Originally Published: June 14, 2018 6:05 a.m.
This time of year brings two things – roadwork and the threat of fires.
Both test our patience, yet, we can survive both through preparation.
Each morning when I leave my home for the office, in recent weeks, I have turned onto the Outer Loop Road for Highway 89 to avoid the backups and roadwork along Williamson Valley Road.
The alternate route adds about five minutes to my drive, as opposed to 10 to 15 minutes waiting in line.
The roads receive more attention during the hotter months because the materials the crews use need that temperature. In addition, May and June are categorically dry, which helps too.
Lately, however, it does appear that one cannot go 10 miles without hitting at least one construction zone – paving, widening, chip sealing, construction, etc.
It requires a lot of patience, leaving early for work or appointments and, as I mentioned, knowing of alternate routes.
Then comes the threat of fire. The Daily Courier jumped on a Walker home fire one night last week to be sure everyone in the area knew of the dangers. Based on the photographs, the end result of only one lost structure and the fire contained to the property, it could have been much worse.
The same thing happened on Wednesday when a storm cell – likely the same one – ignited fires in Mayer and Cottonwood. We pray for rain, folks, and this time of year it does not come alone but with the added challenge of lightning.
Our coverage of the Viewpoint Fire in mid-May proved the argument for preparation here. An image of a home surrounded by black, torched grasses – with no damage to the structure – was the result of the owner creating defensible space.
The idea is to: keep vegetation trimmed and cut back at least 30 feet from the building in all directions; remove all dead plants, grasses and weeds; clean gutters and the yard; and remove branches that overhang the roof, among other things.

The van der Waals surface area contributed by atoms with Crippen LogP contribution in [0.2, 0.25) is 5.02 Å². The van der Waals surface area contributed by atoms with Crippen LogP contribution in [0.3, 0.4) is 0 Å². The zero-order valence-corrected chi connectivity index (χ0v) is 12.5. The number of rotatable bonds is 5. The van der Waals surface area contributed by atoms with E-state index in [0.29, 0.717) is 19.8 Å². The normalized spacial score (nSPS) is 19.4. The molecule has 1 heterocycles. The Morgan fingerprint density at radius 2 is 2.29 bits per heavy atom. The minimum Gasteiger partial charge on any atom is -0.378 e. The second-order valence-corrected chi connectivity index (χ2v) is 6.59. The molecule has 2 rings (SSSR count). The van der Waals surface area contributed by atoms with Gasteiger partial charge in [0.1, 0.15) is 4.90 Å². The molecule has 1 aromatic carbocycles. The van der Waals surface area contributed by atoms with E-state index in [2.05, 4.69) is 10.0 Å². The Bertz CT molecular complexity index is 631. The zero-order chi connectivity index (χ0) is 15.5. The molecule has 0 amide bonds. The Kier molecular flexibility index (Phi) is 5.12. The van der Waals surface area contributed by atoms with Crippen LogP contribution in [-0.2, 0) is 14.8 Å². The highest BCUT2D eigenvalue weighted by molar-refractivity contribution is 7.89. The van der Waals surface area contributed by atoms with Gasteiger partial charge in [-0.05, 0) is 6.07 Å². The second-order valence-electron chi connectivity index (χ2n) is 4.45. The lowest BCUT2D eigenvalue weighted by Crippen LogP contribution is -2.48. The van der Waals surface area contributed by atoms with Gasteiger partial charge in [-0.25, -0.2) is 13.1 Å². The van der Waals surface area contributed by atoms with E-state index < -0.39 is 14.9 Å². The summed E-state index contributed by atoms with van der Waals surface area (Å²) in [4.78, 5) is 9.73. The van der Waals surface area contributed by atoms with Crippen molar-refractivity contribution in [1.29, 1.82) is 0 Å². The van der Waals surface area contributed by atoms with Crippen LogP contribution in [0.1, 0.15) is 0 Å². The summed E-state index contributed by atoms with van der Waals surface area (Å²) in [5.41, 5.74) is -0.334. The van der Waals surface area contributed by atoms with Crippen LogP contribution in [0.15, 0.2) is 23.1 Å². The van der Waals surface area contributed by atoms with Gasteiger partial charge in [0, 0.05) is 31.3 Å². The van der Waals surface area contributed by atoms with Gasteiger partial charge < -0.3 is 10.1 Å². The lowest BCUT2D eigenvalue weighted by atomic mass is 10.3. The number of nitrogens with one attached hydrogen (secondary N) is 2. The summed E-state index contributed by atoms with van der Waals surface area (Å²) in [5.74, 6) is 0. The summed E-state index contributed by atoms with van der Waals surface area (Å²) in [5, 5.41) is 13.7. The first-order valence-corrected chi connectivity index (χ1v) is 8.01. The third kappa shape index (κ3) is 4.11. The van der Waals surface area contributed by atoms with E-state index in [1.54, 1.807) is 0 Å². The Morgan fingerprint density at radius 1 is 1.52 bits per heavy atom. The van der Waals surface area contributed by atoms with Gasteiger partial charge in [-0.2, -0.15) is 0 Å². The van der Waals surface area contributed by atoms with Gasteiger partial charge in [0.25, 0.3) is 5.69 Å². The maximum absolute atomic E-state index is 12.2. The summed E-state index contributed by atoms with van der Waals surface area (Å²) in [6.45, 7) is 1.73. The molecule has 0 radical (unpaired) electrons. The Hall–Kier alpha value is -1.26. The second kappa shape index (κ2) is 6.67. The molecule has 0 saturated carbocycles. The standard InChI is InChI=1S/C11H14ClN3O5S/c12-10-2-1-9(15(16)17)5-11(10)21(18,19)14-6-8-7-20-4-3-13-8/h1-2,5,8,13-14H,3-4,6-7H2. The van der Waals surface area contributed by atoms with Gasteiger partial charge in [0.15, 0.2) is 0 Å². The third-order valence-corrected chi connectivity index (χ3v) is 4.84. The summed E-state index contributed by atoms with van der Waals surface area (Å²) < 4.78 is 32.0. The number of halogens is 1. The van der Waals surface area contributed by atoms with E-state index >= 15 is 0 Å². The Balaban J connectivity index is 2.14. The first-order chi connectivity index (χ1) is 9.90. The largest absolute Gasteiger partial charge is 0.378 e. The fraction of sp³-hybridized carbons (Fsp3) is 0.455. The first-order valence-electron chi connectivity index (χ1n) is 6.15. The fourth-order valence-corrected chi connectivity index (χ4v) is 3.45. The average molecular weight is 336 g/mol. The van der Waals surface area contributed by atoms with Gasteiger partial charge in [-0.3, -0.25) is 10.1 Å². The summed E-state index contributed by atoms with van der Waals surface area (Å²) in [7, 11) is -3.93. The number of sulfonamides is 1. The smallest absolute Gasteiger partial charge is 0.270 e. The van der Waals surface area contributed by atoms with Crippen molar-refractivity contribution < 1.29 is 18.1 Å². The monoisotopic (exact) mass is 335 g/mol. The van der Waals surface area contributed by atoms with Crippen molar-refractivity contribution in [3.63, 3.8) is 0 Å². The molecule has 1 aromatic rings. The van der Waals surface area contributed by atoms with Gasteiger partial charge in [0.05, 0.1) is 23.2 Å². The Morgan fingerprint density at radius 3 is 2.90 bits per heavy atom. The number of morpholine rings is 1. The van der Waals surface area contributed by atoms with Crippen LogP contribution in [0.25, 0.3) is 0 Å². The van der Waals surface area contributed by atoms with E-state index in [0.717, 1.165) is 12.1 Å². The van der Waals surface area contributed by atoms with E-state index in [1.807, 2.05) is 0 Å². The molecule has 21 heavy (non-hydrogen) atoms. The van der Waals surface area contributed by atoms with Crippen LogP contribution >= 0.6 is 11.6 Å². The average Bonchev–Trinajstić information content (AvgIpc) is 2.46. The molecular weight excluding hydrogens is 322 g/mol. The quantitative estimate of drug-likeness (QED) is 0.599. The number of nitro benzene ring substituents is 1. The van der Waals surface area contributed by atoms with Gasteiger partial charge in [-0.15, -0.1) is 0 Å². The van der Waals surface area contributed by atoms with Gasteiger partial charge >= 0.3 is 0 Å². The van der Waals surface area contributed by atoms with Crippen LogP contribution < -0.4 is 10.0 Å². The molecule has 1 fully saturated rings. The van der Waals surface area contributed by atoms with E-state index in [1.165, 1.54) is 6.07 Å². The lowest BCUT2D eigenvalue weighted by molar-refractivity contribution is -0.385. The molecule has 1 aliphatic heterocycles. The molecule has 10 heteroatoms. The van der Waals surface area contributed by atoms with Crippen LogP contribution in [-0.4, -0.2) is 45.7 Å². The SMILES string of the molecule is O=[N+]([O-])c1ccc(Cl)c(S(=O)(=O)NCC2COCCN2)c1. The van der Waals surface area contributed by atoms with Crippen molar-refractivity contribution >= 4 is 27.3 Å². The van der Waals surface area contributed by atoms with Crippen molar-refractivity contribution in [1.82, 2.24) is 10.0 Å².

The challenge there is you would have had to do some of these things before the fire restrictions were put in place; we’ve been under initial restrictions since April 20 and Stage II since May 4 – quite early this year and until a considerable amount of precipitation falls in the area.
Preparation, sometimes referred to a “preparing for the worst” or being ready for contingencies, means we should always think ahead.
That said, watch the Courier in the coming days and weeks for our coverage of some anniversaries. Most notable are: the 2013 Doce Fire, which hit the Granite Basin area and Granite Mountain; the 2017 Goodwin Fire, which roared into Mayer; and the fifth anniversary of the Yarnell Hill Fire and the deaths of 19 of Prescott’s Granite Mountain Hotshots.
A lot of lessons afoot, for “those who cannot remember the past are condemned to repeat it.”
Think about it.
Tim Wiederaenders is the senior news editor for The Daily Courier and Prescott Newspapers, Inc. Follow him on Twitter @TWieds_editor. Reach him at 928-445-3333, ext. 2032, or email@example.com.